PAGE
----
It’s important to preface the following story as I wrote it by hand in my journal and that is a miracle. I usually type everything. I also wrote it as life was unfolding, totally in the moment. Nothing was added later. I’ve just now happened upon it. I wish I had found it a week ago, just before Hope’s 9th birthday. But, still, it is ‘print-worthy’ for our blog. Here goes…
July 22, 2014
Eight years ago Blaine and I were on our way to China. Eight years! Where have they gone?! Hope is sitting on the floor here in our family room, still in her PJs at 10:09am, cutting strips of multi-colored, herringbone-patterned duct tape. She’s making a braided bracelet.
If she were in China, what would she be doing? She wouldn’t speak English; she wouldn’t make lemonade/kiwi/strawberry/lime slushies in a food processor (like she did yesterday). She wouldn’t be our daughter. Her thick, silky, wavy black hair cascades down her back. Would it be chopped short with harsh bangs if she weren’t our daughter?
‘Weren’t our daughter’…I don’t like those three words strung together…AT ALL! Because she just called, “Mommy, where did I put…oh, never mind.” She was looking for her dee-dee (her favorite blanket).
Then she asked, “What’s your favorite Christian song? You want to know mine? It’s ‘Oceans’.” (We’re listening to K-LOVE.)
Her comments and questions continue, as I sit here writing this.
Oceans. They would have separated us had this little Chinese girl not become our daughter. Geographical oceans. Philosophical oceans. Material oceans. Every type of ocean, real and metaphorical, imaginable.
I can’t imagine what life would be like if those oceans existed. I would drown in this ocean called life without Hope.
A few days before school ended for summer, I didn’t get home from shopping before her school bus arrived. She just recounted that five minutes of fear to me about thirty minutes ago. I actually had to stop writing this to discuss it with her (we’ve talked about it several times since it happened…it truly created a ‘worry’ in her heart).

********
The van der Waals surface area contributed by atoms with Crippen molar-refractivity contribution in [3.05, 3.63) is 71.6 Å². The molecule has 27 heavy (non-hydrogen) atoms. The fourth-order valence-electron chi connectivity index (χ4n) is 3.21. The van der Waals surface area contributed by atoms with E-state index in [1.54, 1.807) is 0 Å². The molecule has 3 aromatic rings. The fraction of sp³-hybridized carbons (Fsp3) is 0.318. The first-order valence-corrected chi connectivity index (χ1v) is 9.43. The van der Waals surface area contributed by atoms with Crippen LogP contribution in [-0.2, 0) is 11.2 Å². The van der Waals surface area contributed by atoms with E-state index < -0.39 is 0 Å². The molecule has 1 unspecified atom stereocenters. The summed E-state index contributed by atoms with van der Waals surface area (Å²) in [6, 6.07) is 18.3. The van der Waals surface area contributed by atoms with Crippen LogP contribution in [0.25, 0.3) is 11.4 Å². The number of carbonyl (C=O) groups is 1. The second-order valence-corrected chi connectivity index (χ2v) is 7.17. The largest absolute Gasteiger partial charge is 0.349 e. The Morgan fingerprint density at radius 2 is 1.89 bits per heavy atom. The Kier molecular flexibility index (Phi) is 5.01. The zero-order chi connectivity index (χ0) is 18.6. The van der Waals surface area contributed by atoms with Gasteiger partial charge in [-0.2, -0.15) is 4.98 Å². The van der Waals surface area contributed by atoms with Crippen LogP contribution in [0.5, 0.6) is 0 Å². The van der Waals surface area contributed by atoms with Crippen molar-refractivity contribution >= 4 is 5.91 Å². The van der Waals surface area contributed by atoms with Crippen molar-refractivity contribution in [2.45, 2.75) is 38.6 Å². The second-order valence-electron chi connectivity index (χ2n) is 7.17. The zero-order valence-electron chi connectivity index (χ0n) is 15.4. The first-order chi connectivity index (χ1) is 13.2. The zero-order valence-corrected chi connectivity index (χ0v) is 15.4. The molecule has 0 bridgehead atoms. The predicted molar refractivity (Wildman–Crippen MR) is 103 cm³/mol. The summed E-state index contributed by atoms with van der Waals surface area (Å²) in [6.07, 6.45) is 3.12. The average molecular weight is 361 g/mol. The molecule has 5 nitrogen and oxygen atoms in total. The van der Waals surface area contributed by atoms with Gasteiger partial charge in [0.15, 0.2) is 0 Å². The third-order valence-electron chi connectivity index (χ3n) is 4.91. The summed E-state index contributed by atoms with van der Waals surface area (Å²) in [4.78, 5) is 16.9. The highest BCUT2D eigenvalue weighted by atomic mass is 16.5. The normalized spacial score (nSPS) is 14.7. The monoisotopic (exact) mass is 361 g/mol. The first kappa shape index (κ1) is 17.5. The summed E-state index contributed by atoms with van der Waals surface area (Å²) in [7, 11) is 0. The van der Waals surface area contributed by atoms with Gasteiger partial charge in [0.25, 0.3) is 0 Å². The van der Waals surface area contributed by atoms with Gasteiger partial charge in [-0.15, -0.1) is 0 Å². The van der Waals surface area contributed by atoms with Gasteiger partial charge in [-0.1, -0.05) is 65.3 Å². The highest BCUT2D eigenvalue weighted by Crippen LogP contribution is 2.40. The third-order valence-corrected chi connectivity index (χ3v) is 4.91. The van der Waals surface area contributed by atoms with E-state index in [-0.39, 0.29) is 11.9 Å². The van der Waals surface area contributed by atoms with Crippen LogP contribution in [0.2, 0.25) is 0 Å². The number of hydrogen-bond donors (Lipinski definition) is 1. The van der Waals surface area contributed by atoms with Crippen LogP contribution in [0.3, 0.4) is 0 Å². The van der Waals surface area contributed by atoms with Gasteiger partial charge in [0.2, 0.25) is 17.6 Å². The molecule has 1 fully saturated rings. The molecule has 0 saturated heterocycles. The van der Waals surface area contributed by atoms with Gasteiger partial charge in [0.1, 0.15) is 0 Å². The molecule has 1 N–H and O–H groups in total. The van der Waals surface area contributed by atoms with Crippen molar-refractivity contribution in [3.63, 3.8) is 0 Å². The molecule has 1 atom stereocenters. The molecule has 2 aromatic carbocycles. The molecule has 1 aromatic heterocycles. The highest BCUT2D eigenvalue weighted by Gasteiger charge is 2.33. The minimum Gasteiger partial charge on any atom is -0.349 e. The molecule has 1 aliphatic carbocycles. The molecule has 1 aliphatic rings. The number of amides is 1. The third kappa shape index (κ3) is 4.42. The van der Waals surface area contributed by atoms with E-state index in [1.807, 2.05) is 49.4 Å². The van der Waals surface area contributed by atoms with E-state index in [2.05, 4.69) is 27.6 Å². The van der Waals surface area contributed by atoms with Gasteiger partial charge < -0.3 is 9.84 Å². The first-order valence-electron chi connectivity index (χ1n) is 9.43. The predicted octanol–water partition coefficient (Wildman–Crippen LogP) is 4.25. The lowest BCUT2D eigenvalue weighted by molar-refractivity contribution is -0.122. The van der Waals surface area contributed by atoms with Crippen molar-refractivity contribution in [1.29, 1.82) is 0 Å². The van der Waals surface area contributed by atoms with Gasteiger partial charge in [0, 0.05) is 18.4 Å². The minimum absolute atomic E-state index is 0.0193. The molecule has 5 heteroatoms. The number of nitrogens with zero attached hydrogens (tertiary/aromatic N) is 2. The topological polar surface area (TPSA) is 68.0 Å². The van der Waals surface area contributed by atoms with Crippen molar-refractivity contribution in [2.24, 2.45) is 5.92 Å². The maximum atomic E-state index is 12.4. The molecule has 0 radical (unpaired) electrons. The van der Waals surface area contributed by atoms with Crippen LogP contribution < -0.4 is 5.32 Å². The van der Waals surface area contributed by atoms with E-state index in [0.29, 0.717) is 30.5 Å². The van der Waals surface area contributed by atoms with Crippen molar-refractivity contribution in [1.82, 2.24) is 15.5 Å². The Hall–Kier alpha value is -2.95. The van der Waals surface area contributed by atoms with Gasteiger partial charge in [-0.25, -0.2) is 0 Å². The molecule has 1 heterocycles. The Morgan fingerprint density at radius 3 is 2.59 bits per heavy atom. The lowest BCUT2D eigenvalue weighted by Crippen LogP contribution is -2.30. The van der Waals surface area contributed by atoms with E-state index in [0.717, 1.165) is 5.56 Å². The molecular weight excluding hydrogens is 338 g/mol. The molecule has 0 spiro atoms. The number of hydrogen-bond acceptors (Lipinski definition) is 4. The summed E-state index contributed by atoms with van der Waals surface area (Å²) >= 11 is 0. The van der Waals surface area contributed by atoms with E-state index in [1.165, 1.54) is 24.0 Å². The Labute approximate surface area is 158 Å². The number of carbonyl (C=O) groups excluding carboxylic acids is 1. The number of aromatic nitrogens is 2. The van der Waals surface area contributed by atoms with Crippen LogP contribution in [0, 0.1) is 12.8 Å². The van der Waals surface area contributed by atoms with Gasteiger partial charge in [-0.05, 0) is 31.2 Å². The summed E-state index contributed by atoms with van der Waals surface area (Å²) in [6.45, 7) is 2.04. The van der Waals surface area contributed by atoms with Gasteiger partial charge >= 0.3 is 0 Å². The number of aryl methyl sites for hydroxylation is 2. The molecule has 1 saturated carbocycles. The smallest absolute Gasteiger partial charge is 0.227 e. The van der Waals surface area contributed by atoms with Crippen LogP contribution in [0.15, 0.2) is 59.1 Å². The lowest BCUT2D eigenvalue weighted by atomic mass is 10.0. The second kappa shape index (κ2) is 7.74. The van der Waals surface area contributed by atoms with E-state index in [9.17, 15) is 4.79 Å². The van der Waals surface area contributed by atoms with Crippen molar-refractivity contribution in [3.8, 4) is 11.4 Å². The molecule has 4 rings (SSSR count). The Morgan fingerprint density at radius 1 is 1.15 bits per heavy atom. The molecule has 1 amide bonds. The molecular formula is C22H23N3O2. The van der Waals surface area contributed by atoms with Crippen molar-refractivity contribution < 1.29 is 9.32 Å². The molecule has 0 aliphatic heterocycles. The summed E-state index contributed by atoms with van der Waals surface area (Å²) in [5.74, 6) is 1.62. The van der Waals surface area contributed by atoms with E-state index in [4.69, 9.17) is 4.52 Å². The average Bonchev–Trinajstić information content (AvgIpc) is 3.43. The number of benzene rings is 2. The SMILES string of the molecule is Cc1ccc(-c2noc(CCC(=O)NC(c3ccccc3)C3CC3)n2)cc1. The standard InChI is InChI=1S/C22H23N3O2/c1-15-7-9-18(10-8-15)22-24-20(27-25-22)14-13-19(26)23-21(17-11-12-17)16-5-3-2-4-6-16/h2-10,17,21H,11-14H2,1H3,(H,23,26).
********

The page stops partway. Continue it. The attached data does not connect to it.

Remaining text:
She asked what I would have done if she didn’t come home. That comment elicited the memory from now twelve years and almost four months ago. My heart sank. I asked Hope what it felt like to her to discover that I wasn’t home.
“Scared, Mommy! Really scared and worried!” she shared, yet again.
“But I came home,” I comforted.
I told her I didn’t want her to imagine that she wouldn’t come home because I knew what that felt like when Wes and Andy never came home again. I knew it was heavy stuff for her, but we’ve talked about the boys many times through the years, each time giving her answers that seemed to ‘satisfy’ her questions. How am I to know what is too much or too little? I am a realist; I want her to be one as well.
I noticed her expression change, if ever-so-slightly. I think she understood what I was trying to say, as much as an 8 ½ year old is able.
These eight years since she became our daughter have held much life and death. Watching Hope grow, learn, live so fully, yet witnessing my own sister, ridden with dementia, deteriorate, ‘un-learn’, and die in seven of these eight years has taught me much about my purpose on this planet. Probably as much as Wes and Andy’s deaths have taught me.
Oceans of life. I pray each day I will be open to wave-upon-wave as my remaining days wash over me. May they drown me with laughter, love, and life. May Hope also learn this, as her life unfolds. And whether this life is full of joy or sorrow (and both will occur), I pray that Hope will always know that her life has a secure Home.